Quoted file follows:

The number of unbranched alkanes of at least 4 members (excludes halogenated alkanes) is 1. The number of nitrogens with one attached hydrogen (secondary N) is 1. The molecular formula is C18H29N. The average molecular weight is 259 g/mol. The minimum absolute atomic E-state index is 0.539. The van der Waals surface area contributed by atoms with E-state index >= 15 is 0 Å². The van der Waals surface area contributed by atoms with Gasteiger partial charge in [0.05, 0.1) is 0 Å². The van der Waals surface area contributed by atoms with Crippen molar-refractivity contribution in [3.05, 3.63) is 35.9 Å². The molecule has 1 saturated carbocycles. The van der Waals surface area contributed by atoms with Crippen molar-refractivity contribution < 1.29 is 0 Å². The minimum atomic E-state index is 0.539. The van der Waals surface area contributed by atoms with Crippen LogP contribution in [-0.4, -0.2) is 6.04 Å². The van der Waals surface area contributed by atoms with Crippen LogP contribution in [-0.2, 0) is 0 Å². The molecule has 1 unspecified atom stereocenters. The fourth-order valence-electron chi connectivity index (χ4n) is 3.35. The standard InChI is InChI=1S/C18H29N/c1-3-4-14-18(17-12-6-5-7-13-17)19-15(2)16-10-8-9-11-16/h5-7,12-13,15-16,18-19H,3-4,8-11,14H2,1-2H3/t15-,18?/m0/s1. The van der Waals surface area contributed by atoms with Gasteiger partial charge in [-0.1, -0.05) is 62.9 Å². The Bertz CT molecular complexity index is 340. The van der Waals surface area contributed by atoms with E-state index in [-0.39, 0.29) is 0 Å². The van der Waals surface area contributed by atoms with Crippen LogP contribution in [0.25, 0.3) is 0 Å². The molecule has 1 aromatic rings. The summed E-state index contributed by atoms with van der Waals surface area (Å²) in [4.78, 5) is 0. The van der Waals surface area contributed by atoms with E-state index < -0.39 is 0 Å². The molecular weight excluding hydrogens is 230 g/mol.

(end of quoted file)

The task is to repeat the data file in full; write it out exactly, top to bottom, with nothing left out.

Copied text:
The number of unbranched alkanes of at least 4 members (excludes halogenated alkanes) is 1. The number of nitrogens with one attached hydrogen (secondary N) is 1. The molecular formula is C18H29N. The average molecular weight is 259 g/mol. The minimum absolute atomic E-state index is 0.539. The van der Waals surface area contributed by atoms with E-state index >= 15 is 0 Å². The van der Waals surface area contributed by atoms with Gasteiger partial charge in [0.05, 0.1) is 0 Å². The van der Waals surface area contributed by atoms with Crippen molar-refractivity contribution in [3.05, 3.63) is 35.9 Å². The molecule has 1 saturated carbocycles. The van der Waals surface area contributed by atoms with Crippen molar-refractivity contribution < 1.29 is 0 Å². The minimum atomic E-state index is 0.539. The van der Waals surface area contributed by atoms with Crippen LogP contribution in [-0.4, -0.2) is 6.04 Å². The van der Waals surface area contributed by atoms with Crippen LogP contribution in [-0.2, 0) is 0 Å². The molecule has 1 unspecified atom stereocenters. The fourth-order valence-electron chi connectivity index (χ4n) is 3.35. The standard InChI is InChI=1S/C18H29N/c1-3-4-14-18(17-12-6-5-7-13-17)19-15(2)16-10-8-9-11-16/h5-7,12-13,15-16,18-19H,3-4,8-11,14H2,1-2H3/t15-,18?/m0/s1. The van der Waals surface area contributed by atoms with Gasteiger partial charge in [-0.1, -0.05) is 62.9 Å². The Bertz CT molecular complexity index is 340. The van der Waals surface area contributed by atoms with E-state index in [-0.39, 0.29) is 0 Å². The van der Waals surface area contributed by atoms with Crippen LogP contribution in [0.25, 0.3) is 0 Å². The molecule has 1 aromatic rings. The summed E-state index contributed by atoms with van der Waals surface area (Å²) in [4.78, 5) is 0. The van der Waals surface area contributed by atoms with E-state index < -0.39 is 0 Å². The molecular weight excluding hydrogens is 230 g/mol.